Best accordion for beginners

Accordions produce beautiful music with a wide range: folk, ethnic, to ‘alternative’ music.  If you’re looking to make your own awesome squeezebox music, this guide will help you find the best accordion for beginners that can fit your needs and budget.

We have compiled below a list of factors for consideration in looking for the best accordions for beginners, some frequently asked questions, a list of the best accordion models in the market presented per category/type, and our recommendation of the best accordion.

How to Find the Best Beginner Accordions

If you want to be an accordion player, the best way to choose your instrument is to base it on your needs, age, how you will use it, and how comfortable you are with it. Take a look at the list of some considerations below.

Choose the Type of Accordion

There are different types of accordion, based on tonal quality and build. The most popular types are the diatonic/button accordion and the piano accordion. Let us differentiate the two.

Button Accordion


“File:Accordion-pic-c type.jpg” by No machine-readable author provided. D135-1r43~commonswiki assumed (based on copyright claims). is licensed under CC BY-SA 3.0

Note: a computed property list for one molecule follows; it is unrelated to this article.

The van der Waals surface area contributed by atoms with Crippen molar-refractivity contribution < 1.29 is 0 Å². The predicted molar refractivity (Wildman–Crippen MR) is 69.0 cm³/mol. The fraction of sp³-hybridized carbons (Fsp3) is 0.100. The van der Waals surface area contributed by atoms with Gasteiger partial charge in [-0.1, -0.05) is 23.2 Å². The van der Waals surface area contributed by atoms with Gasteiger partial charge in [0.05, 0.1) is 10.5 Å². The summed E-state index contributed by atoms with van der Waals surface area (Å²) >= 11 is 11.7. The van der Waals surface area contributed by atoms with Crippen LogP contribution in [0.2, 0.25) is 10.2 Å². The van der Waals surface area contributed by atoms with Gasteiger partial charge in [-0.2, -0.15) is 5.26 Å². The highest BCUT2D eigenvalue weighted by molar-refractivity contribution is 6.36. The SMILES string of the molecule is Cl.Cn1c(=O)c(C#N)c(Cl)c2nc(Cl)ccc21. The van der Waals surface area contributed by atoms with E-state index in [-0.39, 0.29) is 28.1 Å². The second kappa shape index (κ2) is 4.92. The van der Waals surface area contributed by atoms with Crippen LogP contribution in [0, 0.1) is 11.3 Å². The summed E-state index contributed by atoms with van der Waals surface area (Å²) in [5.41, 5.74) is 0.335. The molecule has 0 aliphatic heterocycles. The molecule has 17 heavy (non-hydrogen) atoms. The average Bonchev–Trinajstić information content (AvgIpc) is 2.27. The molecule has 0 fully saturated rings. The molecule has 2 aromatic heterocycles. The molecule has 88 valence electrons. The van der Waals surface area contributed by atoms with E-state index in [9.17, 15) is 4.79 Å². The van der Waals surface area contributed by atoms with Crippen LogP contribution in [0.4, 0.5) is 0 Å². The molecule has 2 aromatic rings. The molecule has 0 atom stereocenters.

The button accordion is the first kind of accordion invented. They are mostly bisonoric, or played with one or two keys, and have a variety of pitches based on the bellow action’s direction. Of the different types of button accordions, the diatonic is the most popular.

The button accordion is easier to play than the piano accordion once you learn how to play it. The learning curve is steep at the start, as the main challenge is to remember the functions of the buttons. The buttons are smaller and closer to each other, and each button usually denote more than one note, depending on whether you push or pull the bellows.

With this kind of accordion, it is more convenient to play transitions from low notes to high notes and to go up and down the octave. The player of the instrument has the ability to play scales faster and more precisely, and can cover more than two octaves with a stretch of their hand.

It is smaller and lighter than the piano accordion. Since it involves a single push-pull action, a button accordion is sufficient for players who have no intention of going into the intricacies of music. It produces a distinct retro-style tone, making it suitable for traditional folk music.

Piano Accordion


“Keys to the Kingdom” by The Other Pete is licensed under CC BY 2.0

The other type is the piano accordion, the most popular type of accordion. It is easy to learn if you are already skilled at the piano or have background with other musical instruments. Take note though that it is closer to an organ than a piano, as the keys are lighter, rounder and smaller than piano keys.